Without a doubt the most popular post I’ve written was last years post about chargebacks. Like most retailers, we feel pretty helpless when it comes to chargebacks, and I think that resonates with people. Since the system at it’s core is very broken, retailers don’t have a whole lot of options. Any system you put in place to reduce chargeback fraud invariably creates issues for legit customers. Creating new problems for all customers when a very small few are causing the issues, without guaranteeing any higher success rate, is what makes us tread very carefully. Dave wrote a post about this recently and I commented on a system we’ve seriously considered implementing, and there are about ten other things we’ve considered, but have always decided to hold back for these reasons. The only thing we’ve done – which has made a big difference – is stop shipping internationally. Now that we’ve done that though, I don’t think we’re going to make any other sweeping changes.
Still, we always try to stop fraud in it’s tracks. Since we don’t ever win a chargeback case after it happens*, we try to stall suspicious orders in hope of having it still in our possession (or in the possession of FedEx) when we get the chargeback . Until yesterday though, we never actually stopped someone. Once, Greg we missed calling off delivery by minutes. He then tried calling the customer at the phone number they registered with and actually got someone on the phone, but they denied knowing anything.
Anyway, flash forward to yesterday. We finally got someone. Here’s my best account of the time line:
- Middle of last week a customer places an order for an abnormally large quantity of one product. His billing address passed verification (meaning that his billing address matched the billing address on his credit card) but of course he was shipping it to another address in another state. He was smart enough to give the person in the other state the same last name. He also paid an exorbitant amount for expedited shipping.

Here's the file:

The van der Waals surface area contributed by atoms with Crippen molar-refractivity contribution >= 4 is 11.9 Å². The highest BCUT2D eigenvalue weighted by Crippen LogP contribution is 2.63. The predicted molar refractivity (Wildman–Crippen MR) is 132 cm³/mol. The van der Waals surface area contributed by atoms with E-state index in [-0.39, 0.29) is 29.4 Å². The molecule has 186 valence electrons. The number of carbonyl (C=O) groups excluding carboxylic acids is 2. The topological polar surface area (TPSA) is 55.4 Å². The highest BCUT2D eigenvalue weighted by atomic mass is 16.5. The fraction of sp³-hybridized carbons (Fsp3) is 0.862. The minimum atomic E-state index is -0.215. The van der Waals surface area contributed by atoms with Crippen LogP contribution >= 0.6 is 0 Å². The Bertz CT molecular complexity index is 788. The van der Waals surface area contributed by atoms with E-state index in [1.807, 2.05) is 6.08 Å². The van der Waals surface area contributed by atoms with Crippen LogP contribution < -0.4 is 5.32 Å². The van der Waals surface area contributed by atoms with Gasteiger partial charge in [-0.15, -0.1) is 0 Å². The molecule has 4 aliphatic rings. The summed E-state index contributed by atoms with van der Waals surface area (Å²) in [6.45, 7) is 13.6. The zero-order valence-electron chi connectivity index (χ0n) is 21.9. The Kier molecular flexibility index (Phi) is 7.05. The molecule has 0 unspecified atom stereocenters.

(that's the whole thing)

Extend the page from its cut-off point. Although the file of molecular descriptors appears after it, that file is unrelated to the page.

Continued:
- Greg flagged it for all of those reasons. We did have the inventory to fill the order, but it would have left us with next to nothing for the product, so we likely would have wanted to hold the order for a week or two regardless. He put the order in our “pending” system and shot me an email asking my opinion.
- I replied “Hmm. His AVS and CSC both matched for his billing address. We could require that he ship the order to the billing address, which would pretty much 100% eliminate the possibility of fraud. When you email him to let him know they’re on backorder you could inquire as to what he’s using them for and if he’ll be ordering regularly so we can stock inventory accordingly. That might give us a little more insight. ”
- Greg contacted him and he replied quickly (less than a day). He said he ran a business and was reselling them (which might have been true), and that we could ship it to his billing address, but it would really suck that he would have to then ship it again. He was trying to guilt us into shipping it out.
- And it worked. We decided to finally ship it out on Monday.
- Later that afternoon, Greg received an email from someone with the same name as the buyer. The “real” customer never ordered with us, has had several other fraudulent charges on his card recently, has just canceled his card, and told us not to ship the order because it’s fraud.
- Greg called FedEx and had the package re-routed back to us. Scammer stopped.
Although we lucked into it in this case, we now have a new policy: large first time orders from people we don’t know must be shipped to a verified billing address. I think requiring this on every order is overkill. It might even be overkill to require it on every single first order. But on a big first order that’s not from a legit business this is a more than acceptable policy.
*in that post last year I wrote “Despite being able to provide tracking information to prove delivery for every single chargeback filed against us, we have lost all but one case.” I think I misspoke – I’m fairly certain that I confirmed later on with George that said “win” was a case of “blackmail” where the buyer rescinded the chargeback himself, which does happen from time to time.